If you ever go to Waterloo, a 20-minute drive south of Brussels on the motorway, you’ll find a very small village entirely focused on the tourist site. It’s dominated by a massive conical mound with a stone lion on top, and a 19th-century circular building housing an epic panoramic painting of the Battle of Waterloo – the Waterloo Panorama. You have to pay a swingeing €13.50 (£12) to go up the mound and go into the Panorama, which amounts to approximately 20 minutes of visit, depending how fast you are climbing the 226 (very steep) steps up and down the Butte de Lion (the massive mound), or lingering in the Panorama.
The Panorama is housed in a rotunda specially built in 1911, and was painted by Louis Dumoulin in 1912. It has been restored here and there over the past century, and various dignitaries, including our dear Queen, have been to look at it, their fading photographs displayed in a shabby exhibition space underneath the Panorama’s viewing gallery. The gift shop at the foot of the Butte de Lion has so many Napoleonic books, figurines, model cannon, fridge magnets and tapestry cushion covers that you’d be forgiven for thinking that Napoleon had won the battle. Waterloo is in the French-speaking part of Belgium (only just) so the marketeers know their market. There is a very powerful fondness in France even now for Napoleon, and for the might-have been counter-factual history if he had not been defeated in 1815 by the Allied nations by now very tired of his military aggression.
The Butte de Lion was built on the site of the wounding (not the death) of the Dutch Prince of Orange during the battle. The massive monument was designed by its engineer, working for the Prince’s upset father William I, to commemorate the Allied victory. Because the earth was taken from the surrounding battlefield, battlefield archaeologists now have to work very hard and minutely to retrieve material from this date, compared to artefacts from much more recent wars in the same location. The fields around the Butte are flat and sown with crops, and there are one or two solitary monuments to the battle in neighbouring villages. It’s a very peaceful and fairly sleepy spot (when there are no tourists), so the horrific slaughter of thousands of men commemorated in the Panorama is quite a contrast to the bucolic surroundings, and the rampant French nationalism in the gift shop.
You enter the rickety but venerable structure by coding your ticket number into the door lock, and then go up an elegantly curved double flight of wooden steps into a first-floor circular space. This houses the 360-degree view of the battle, painted in oils, and assisted by some simple but effective models of horse corpses and battered bits of fencing and wall in the foreground. You stand behind a viewing rail and walk round slowly, or rotate on one foot, mesmerised by close-up scenes of heroic death and dying.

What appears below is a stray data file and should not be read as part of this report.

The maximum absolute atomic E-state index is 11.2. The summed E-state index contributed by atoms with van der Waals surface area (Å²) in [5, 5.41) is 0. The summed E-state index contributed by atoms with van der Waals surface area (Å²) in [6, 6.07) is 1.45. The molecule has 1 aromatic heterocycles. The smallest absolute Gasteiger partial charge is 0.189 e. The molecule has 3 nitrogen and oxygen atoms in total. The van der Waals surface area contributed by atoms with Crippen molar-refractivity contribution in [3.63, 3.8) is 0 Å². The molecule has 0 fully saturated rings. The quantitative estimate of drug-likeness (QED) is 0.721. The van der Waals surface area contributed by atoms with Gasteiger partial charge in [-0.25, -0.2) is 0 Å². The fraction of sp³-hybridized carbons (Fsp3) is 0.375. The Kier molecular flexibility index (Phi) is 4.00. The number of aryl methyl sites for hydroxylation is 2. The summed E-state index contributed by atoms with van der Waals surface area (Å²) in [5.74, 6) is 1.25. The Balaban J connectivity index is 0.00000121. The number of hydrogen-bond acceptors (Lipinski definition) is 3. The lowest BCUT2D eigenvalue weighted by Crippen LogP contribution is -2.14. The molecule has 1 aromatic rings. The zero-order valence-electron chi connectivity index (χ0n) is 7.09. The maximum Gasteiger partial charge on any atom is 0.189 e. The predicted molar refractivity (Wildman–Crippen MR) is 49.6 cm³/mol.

On the cylindrical wall the painting shows men on horseback in lively coloured uniforms and splendid headgear charging with lances, exuding heroism and nobility. A cowering battalion in green are standing their ground as large grey horses and pointed weapons hurtle towards them on all sides. The soundtrack naturally omits the screams and curses and raging agony of the sound of dying men and horses. Instead we get a gentle loop tape of subdued rumblings (carts? artillery?), a hint of bagpipes (the Belgians are very keen on the pipes), and encouraging shouts as if officers were rallying their doughty men for another charge. There is a sense that somewhere out of sight, bodies are exploding, but we’re not talking about it.
The Panorama projects a sentimental visual reinforcement to the idea that dying in battle is noble and desirable and a generally good thing. Yet there is a lot in the Panorama to show the detail not usually talked about in nineteenth-century battle paeans. Given that the painting was created only two years before the First World War (the German advance probably passed through Waterloo on or about 20 August 1914), Dumoulin was remarkably predictive in recording how pointed metal weapons go into and out of the flesh of men and their horses at speed, even if he did not show much of the blood that would naturally accompany this. Crude pistols are held in wavering hands as scared men try to kill each other. The expressions of the soldiers and horses are dramatically visible, as are many extremely nasty ways of dying. The speed of the cavalry charges is conveyed masterfully, as is the sense of impending collision and a brutal crushing underneath hooves for the soldiers in the way.
As you walk around the Panorama helpful plaques at foot level tell you what you are seeing – Marshall Ney at the head of his troops, the Dutch forces rallying again – and also where the stars of the show can be found. Napoleon at the head of his staff is a tiny, white-coated figure in the far distance, well away from any battle. Wellington is a little closer, and seems to be moving up to the edges of the melée, but there is a healthy distance between him and his senior officers, and any chance of death. Some horsemen are tearing away from the battlefield, probably couriers, not deserters. Local farms are burning, and the crops (this is June) are crumpled underneath hooves, bodies and artillery wheels.
One walks around and around, studying the faces and looking at the dispositions of the men and their regiments (the history of the battle has been so thoroughly researched as to make it possible to identify an intact Napoleonic skeleton simply by the initials on a box. The more you look, the more depressed and miserable you feel, looking at the supposed faces representing dead men, with their leaders safe at the back, and with no proper acknowledgement in the tourist presentation outside that these monuments represent murder and slaughter, not the national glory sold in the gift shop.